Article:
Yesterday, the Federal Trade Commission, an independent regulatory agency within the United States government, agreed to begin investigating the subject of whether video game loot boxes could be or should be classified as gambling. While not an official announcement, the FTC openly discussed that they are looking into the issue, which is a further step than most expected.
In the face of these investigations, the Entertainment Software Association is standing by their long-held stance that loot boxes do not constitute gambling. In a statement to GamesIndustry.biz, an ESA spokesperson said “Loot boxes are one way that players can enhance the experience that video games offer. Contrary to assertions, loot boxes are not gambling. They have no real-world value, players always receive something that enhances their experience, and they are entirely optional to purchase. They can enhance the experience for those who choose to use them, but have no impact on those who do not.”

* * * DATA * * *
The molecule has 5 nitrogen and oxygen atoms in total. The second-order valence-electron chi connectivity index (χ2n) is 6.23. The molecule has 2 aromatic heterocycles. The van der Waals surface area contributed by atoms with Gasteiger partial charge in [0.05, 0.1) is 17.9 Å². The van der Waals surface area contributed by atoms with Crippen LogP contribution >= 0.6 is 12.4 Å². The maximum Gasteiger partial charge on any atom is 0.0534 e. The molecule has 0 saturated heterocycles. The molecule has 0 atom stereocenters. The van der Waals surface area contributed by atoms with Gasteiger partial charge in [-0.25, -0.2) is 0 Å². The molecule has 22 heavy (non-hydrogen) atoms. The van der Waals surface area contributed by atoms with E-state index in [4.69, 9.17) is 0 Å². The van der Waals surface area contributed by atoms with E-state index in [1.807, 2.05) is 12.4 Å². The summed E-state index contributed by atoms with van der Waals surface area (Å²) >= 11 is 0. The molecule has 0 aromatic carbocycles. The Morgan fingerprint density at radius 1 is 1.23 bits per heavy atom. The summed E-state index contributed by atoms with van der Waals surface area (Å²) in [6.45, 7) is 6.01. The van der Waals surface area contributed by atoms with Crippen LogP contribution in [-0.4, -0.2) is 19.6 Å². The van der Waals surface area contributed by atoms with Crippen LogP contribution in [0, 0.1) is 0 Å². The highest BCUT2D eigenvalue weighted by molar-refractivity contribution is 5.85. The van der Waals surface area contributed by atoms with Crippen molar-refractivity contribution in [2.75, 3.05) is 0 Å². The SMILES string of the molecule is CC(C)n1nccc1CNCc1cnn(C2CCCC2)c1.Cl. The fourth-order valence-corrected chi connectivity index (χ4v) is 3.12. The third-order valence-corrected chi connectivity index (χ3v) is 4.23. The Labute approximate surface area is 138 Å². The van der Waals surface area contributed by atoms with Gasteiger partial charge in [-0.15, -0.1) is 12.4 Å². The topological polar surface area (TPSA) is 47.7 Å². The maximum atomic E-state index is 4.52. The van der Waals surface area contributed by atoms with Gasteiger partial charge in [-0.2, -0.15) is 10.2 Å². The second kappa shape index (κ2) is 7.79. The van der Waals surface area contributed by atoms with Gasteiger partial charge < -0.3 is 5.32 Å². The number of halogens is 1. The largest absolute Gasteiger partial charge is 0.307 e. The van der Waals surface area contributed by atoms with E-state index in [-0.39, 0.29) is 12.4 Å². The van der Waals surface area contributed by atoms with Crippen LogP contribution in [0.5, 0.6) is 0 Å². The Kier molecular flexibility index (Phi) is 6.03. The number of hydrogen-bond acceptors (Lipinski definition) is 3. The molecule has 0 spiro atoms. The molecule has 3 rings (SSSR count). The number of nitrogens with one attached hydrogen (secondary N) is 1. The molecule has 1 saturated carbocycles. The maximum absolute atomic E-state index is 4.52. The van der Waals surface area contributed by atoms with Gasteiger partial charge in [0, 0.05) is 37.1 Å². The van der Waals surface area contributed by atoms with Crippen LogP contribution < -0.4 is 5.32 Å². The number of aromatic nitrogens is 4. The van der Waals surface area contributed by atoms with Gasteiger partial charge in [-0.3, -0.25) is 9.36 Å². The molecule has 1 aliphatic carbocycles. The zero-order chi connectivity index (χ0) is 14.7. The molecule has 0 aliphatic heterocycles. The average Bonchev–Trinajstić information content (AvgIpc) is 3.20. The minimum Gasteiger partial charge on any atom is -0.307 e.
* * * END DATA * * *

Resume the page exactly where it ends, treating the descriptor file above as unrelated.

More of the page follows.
The spokesperson went on to point out that the ESA has in fact moved toward making parents more aware of loot boxes by putting labels for it on the back of game boxes.
Less than two weeks ago, Ubisoft – which is a member of the Entertainment Software Association – described loot boxes as a “huge boon” for the industry as a whole. During the FTC meeting where loot boxes came up, Democratic Senator Maggie Hassan of New Hampshire estimated that loot boxes would be a $50 million dollar business unto themselves by 2020.
Loot boxes have been banned in some countries like Belgium, where the publisher response has been to simply remove the ability to buy them completely.